Leaf litter of invasive Chinese tallow (Triadica sebifera) negatively affects hatching success of an aquatic breeding anuran, the southern leopard frog (Lithobates sphenocephalus)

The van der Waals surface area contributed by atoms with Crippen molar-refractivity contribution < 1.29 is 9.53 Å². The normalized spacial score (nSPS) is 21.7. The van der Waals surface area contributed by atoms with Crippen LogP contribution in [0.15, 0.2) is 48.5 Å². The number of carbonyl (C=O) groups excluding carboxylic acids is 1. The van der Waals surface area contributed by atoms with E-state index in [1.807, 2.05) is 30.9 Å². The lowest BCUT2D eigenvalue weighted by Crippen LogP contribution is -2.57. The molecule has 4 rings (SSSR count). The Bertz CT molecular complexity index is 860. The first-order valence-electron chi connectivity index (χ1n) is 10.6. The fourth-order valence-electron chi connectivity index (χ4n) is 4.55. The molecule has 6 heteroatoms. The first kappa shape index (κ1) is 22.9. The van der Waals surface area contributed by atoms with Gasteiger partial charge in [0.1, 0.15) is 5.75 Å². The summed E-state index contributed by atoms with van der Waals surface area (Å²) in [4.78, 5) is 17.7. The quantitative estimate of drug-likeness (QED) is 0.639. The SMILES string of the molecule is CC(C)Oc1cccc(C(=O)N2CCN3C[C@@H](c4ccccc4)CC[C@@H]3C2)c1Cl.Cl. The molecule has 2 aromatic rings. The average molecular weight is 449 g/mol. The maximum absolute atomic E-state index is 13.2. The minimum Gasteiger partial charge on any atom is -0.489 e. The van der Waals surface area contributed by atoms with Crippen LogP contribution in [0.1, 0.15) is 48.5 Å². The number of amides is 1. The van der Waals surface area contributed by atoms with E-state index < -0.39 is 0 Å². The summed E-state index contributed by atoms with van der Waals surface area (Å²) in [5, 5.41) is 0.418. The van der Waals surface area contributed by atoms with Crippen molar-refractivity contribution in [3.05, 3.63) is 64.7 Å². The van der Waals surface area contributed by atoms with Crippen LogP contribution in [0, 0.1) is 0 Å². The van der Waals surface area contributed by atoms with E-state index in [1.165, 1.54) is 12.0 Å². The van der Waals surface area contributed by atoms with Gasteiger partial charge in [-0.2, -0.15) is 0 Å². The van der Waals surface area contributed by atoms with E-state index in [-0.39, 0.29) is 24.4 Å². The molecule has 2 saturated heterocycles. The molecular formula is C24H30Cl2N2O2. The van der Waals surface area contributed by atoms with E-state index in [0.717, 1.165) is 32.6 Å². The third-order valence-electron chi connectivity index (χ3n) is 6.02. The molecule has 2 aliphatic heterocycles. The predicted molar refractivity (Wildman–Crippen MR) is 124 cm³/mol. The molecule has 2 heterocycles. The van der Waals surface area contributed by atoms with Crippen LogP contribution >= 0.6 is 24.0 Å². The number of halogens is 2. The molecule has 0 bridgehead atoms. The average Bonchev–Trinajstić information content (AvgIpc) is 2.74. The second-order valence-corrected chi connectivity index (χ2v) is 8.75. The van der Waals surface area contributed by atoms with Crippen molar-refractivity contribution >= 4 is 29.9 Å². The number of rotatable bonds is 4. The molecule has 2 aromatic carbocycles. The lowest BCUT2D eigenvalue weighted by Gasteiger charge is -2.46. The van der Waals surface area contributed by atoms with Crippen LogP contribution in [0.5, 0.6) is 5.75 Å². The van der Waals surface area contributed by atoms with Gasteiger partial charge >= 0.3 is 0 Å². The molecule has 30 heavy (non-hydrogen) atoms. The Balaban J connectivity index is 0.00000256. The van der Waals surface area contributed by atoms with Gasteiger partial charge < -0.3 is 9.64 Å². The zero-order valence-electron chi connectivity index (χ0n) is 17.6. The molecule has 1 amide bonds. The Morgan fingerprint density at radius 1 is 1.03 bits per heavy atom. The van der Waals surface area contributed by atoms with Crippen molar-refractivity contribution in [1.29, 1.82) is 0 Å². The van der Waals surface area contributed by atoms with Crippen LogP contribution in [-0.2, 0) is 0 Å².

Chinese tallow (Triadica sebifera (L.) Small) is an aggressive invasive tree species that can be abundant in parts of its non-native range. This tree species has the capability of producing monocultures, by outcompeting native trees, which can be in or near wetlands that are utilized by breeding amphibians. Existing research suggests that leaf litter from invasive Chinese tallow reduces survival in larval anurans. The purpose of this study was to determine the effects of Chinese tallow leaf litter on anuran eggs. We exposed eggs of the Southern Leopard Frog (Lithobates sphenocephalus (Cope, 1886)) at various stages of development to different concentrations of Chinese tallow leaf litter to determine survival. Eggs in the earliest stages of development that we exposed to tallow leaf litter died, regardless of concentration; however, some more-developed eggs exposed to tallow leaf litter did hatch. We determined that the greater the concentration of tallow leaf litter, the lower the dissolved oxygen and pH levels we observed. We suggest that changes in these water-quality parameters are the cause of the observed mortality of anuran eggs in our experiments. Eggs exposed to water containing tallow leaf litter with dissolved oxygen <1.59 mg/L and a pH <5.29 did not survive to hatching.